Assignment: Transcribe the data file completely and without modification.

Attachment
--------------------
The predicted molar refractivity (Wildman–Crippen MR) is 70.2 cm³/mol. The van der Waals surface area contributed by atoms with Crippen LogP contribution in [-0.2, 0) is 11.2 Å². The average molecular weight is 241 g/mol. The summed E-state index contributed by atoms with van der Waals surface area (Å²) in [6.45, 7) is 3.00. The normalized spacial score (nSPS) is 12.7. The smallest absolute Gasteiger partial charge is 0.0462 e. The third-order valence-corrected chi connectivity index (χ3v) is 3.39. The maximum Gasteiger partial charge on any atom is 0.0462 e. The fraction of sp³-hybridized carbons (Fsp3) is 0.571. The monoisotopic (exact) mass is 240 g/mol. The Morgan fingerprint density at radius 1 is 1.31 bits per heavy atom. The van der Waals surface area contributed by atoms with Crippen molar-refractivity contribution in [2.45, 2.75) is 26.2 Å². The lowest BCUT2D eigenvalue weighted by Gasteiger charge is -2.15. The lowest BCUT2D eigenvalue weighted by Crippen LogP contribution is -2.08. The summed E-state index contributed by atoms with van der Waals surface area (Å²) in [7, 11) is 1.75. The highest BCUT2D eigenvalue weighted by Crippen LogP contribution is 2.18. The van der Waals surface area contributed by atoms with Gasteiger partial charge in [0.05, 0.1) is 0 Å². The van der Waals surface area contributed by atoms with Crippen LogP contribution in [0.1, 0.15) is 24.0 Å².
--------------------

The predicted molar refractivity (Wildman–Crippen MR) is 70.2 cm³/mol. The van der Waals surface area contributed by atoms with Crippen LogP contribution in [-0.2, 0) is 11.2 Å². The average molecular weight is 241 g/mol. The summed E-state index contributed by atoms with van der Waals surface area (Å²) in [6.45, 7) is 3.00. The normalized spacial score (nSPS) is 12.7. The smallest absolute Gasteiger partial charge is 0.0462 e. The third-order valence-corrected chi connectivity index (χ3v) is 3.39. The maximum Gasteiger partial charge on any atom is 0.0462 e. The fraction of sp³-hybridized carbons (Fsp3) is 0.571. The monoisotopic (exact) mass is 240 g/mol. The Morgan fingerprint density at radius 1 is 1.31 bits per heavy atom. The van der Waals surface area contributed by atoms with Crippen molar-refractivity contribution in [2.45, 2.75) is 26.2 Å². The lowest BCUT2D eigenvalue weighted by Gasteiger charge is -2.15. The lowest BCUT2D eigenvalue weighted by Crippen LogP contribution is -2.08. The summed E-state index contributed by atoms with van der Waals surface area (Å²) in [7, 11) is 1.75. The highest BCUT2D eigenvalue weighted by Crippen LogP contribution is 2.18. The van der Waals surface area contributed by atoms with Gasteiger partial charge in [0.05, 0.1) is 0 Å². The van der Waals surface area contributed by atoms with Crippen LogP contribution in [0.1, 0.15) is 24.0 Å².